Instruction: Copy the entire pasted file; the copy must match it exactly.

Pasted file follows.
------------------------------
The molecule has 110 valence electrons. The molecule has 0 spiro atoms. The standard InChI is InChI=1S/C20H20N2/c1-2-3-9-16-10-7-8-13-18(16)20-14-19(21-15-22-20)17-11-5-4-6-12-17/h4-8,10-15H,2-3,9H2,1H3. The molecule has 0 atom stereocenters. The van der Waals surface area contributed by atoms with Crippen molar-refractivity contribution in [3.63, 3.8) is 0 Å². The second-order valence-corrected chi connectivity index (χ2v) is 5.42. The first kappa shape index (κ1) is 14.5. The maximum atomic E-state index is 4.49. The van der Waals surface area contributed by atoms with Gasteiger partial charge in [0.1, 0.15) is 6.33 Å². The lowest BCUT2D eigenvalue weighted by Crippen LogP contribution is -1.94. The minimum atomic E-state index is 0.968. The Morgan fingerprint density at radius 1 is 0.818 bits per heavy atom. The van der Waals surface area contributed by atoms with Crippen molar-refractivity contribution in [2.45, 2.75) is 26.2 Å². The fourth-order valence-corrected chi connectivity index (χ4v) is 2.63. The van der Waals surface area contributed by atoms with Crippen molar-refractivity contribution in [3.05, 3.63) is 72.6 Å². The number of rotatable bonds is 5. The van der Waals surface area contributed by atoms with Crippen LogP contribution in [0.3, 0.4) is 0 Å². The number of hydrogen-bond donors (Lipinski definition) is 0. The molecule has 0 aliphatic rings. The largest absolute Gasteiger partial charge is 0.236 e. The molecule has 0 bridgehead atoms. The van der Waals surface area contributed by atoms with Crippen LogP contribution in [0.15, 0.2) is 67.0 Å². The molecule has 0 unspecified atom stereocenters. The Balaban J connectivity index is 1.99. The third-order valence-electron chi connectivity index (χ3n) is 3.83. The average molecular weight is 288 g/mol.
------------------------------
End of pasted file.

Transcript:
The molecule has 110 valence electrons. The molecule has 0 spiro atoms. The standard InChI is InChI=1S/C20H20N2/c1-2-3-9-16-10-7-8-13-18(16)20-14-19(21-15-22-20)17-11-5-4-6-12-17/h4-8,10-15H,2-3,9H2,1H3. The molecule has 0 atom stereocenters. The van der Waals surface area contributed by atoms with Crippen molar-refractivity contribution in [3.63, 3.8) is 0 Å². The second-order valence-corrected chi connectivity index (χ2v) is 5.42. The first kappa shape index (κ1) is 14.5. The maximum atomic E-state index is 4.49. The van der Waals surface area contributed by atoms with Gasteiger partial charge in [0.1, 0.15) is 6.33 Å². The lowest BCUT2D eigenvalue weighted by Crippen LogP contribution is -1.94. The minimum atomic E-state index is 0.968. The Morgan fingerprint density at radius 1 is 0.818 bits per heavy atom. The van der Waals surface area contributed by atoms with Crippen molar-refractivity contribution in [2.45, 2.75) is 26.2 Å². The fourth-order valence-corrected chi connectivity index (χ4v) is 2.63. The van der Waals surface area contributed by atoms with Crippen molar-refractivity contribution in [3.05, 3.63) is 72.6 Å². The number of rotatable bonds is 5. The van der Waals surface area contributed by atoms with Crippen LogP contribution in [0.3, 0.4) is 0 Å². The number of hydrogen-bond donors (Lipinski definition) is 0. The molecule has 0 aliphatic rings. The largest absolute Gasteiger partial charge is 0.236 e. The molecule has 0 bridgehead atoms. The van der Waals surface area contributed by atoms with Crippen LogP contribution in [0.15, 0.2) is 67.0 Å². The molecule has 0 unspecified atom stereocenters. The Balaban J connectivity index is 1.99. The third-order valence-electron chi connectivity index (χ3n) is 3.83. The average molecular weight is 288 g/mol.